Camp runs from Sunday-Friday. On Sunday, kids meet the other 11 campers and two counselors in their cabin, take a tour of camp, select their activities for the week, go to chapel and end the evening with a campfire. During the week, cabins do many activities together, and campers get to sign up for individual activities to specialize in (i.e., archery, art, canoeing, fishing, dance, drama, sports, swimming, cooking, choir and nature). They divide up with other boys and girls in the same age group to do each activity for one hour each day. We also have morning and evening chapel, meals, rest time and evening activities. We celebrate Mass once per week. The days are busy but so fun! A typical day is detailed on our Web site.

What makes CYC camp unique from other overnight camps?
At Catholic Youth Camp, campers experience God in everything they do. CYC has so many fun activities but what makes us really special is our close knit community. There are a lot of great camps out there, but CYC is a place where kids will belong. They will not just have fun, learn new activities and make friends, but they will have the opportunity to grow in faith and get excited about their faith in a different way than they might experience in church or at school. CYC is the place to be if you love having fun and are excited about (or even just curious about) your faith.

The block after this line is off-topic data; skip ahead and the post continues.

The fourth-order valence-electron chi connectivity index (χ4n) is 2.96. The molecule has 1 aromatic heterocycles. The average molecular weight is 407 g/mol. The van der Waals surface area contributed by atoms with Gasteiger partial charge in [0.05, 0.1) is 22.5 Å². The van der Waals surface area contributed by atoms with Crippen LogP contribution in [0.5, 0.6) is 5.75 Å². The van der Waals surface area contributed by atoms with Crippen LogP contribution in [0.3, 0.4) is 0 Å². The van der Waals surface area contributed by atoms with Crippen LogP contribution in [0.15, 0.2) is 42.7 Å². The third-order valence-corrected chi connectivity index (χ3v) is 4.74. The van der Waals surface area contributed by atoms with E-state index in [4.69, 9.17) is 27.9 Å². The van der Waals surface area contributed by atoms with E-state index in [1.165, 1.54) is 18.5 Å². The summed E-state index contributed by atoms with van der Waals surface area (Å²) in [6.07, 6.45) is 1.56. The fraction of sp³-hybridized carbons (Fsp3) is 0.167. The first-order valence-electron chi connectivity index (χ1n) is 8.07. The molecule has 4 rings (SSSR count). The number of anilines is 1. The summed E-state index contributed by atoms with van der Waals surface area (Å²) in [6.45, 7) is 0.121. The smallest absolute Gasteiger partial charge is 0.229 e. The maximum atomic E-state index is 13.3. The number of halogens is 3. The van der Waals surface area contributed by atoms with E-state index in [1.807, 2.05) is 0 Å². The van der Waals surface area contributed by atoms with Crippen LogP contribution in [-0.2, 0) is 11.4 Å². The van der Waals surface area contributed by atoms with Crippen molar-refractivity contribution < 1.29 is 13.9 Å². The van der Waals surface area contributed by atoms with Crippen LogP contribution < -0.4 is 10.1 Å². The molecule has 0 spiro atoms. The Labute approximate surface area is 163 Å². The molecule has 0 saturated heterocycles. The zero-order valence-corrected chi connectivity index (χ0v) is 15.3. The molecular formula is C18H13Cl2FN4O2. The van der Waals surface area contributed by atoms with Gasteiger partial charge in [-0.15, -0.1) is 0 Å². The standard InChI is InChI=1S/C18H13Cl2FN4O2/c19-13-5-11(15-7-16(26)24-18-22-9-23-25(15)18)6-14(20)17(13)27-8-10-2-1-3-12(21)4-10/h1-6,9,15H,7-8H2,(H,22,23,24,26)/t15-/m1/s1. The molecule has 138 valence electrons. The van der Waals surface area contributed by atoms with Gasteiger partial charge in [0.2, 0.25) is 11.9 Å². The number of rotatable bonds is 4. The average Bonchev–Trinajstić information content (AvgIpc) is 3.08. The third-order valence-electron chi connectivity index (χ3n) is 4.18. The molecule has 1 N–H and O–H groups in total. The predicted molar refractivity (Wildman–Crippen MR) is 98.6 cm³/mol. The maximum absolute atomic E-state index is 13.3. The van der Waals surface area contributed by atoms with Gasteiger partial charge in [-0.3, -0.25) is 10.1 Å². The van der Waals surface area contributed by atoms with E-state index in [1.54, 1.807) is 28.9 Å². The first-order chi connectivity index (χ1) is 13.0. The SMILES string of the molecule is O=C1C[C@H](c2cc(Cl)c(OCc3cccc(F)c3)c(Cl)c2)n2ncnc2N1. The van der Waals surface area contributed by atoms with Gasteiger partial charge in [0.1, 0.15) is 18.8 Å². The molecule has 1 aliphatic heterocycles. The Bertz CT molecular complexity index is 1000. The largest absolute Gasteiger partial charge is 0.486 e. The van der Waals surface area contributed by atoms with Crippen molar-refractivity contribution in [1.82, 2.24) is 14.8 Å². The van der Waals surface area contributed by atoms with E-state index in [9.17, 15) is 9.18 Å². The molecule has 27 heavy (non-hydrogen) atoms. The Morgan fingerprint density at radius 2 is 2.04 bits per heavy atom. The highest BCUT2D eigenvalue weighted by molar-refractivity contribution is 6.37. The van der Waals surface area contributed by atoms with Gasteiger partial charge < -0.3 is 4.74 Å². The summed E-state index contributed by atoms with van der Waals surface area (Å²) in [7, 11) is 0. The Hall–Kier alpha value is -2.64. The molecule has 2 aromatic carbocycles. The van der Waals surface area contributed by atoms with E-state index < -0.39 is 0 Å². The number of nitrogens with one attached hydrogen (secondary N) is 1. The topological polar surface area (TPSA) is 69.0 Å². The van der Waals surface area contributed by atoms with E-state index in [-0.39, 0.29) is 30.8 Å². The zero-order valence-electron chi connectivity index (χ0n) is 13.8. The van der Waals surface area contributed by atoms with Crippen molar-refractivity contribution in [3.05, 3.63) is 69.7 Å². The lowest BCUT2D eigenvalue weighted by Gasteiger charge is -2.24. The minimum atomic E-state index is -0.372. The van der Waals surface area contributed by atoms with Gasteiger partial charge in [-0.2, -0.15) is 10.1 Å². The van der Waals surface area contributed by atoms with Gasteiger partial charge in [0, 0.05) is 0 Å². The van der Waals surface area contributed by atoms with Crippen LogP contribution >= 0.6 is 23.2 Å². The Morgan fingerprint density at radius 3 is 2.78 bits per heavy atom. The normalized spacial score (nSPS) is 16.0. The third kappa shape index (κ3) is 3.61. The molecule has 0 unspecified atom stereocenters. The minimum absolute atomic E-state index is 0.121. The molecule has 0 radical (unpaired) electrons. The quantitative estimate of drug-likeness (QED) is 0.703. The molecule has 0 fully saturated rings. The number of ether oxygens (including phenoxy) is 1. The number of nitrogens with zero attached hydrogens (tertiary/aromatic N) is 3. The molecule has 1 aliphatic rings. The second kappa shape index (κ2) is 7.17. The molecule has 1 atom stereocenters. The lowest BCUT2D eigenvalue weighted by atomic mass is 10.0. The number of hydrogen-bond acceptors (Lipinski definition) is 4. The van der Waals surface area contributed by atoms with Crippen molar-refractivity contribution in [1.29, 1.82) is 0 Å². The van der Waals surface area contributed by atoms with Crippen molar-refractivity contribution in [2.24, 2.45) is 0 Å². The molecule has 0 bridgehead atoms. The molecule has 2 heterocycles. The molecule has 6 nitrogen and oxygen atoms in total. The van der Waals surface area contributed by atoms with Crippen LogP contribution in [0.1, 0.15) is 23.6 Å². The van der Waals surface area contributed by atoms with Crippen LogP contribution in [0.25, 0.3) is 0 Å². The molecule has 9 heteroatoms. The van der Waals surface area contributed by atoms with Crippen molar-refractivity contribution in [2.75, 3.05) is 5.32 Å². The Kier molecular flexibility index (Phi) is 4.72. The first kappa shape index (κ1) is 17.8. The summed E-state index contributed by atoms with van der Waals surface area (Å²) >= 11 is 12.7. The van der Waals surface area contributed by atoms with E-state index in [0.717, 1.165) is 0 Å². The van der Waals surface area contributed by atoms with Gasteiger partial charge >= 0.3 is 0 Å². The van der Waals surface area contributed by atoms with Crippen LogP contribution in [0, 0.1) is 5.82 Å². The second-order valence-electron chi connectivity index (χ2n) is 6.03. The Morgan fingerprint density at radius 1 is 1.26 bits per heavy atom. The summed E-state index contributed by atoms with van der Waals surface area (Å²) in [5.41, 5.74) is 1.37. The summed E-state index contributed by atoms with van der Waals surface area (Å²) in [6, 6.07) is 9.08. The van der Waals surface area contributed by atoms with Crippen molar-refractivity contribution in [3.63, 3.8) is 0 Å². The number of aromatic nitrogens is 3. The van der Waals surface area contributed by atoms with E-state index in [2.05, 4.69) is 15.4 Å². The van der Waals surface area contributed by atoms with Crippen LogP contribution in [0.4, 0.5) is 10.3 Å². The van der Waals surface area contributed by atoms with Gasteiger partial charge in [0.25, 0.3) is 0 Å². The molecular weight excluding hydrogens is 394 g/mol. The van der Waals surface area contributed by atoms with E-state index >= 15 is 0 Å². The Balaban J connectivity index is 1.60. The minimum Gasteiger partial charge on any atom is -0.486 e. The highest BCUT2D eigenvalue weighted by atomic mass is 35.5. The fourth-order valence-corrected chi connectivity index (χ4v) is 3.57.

What is your favorite part of being the CYC director? How long have you been in this position?
CYC Camp Director Natalie King
I have been the director for eight years, and I love my job. My favorite part of camp is hearing feedback from kids and parents that CYC is a place where they feel like they belong. I love that we have a community that makes everyone feel welcome. I also love kayaking and of course eating s'mores!

Tell us about the volunteers and camp counselors that you recruit for camp.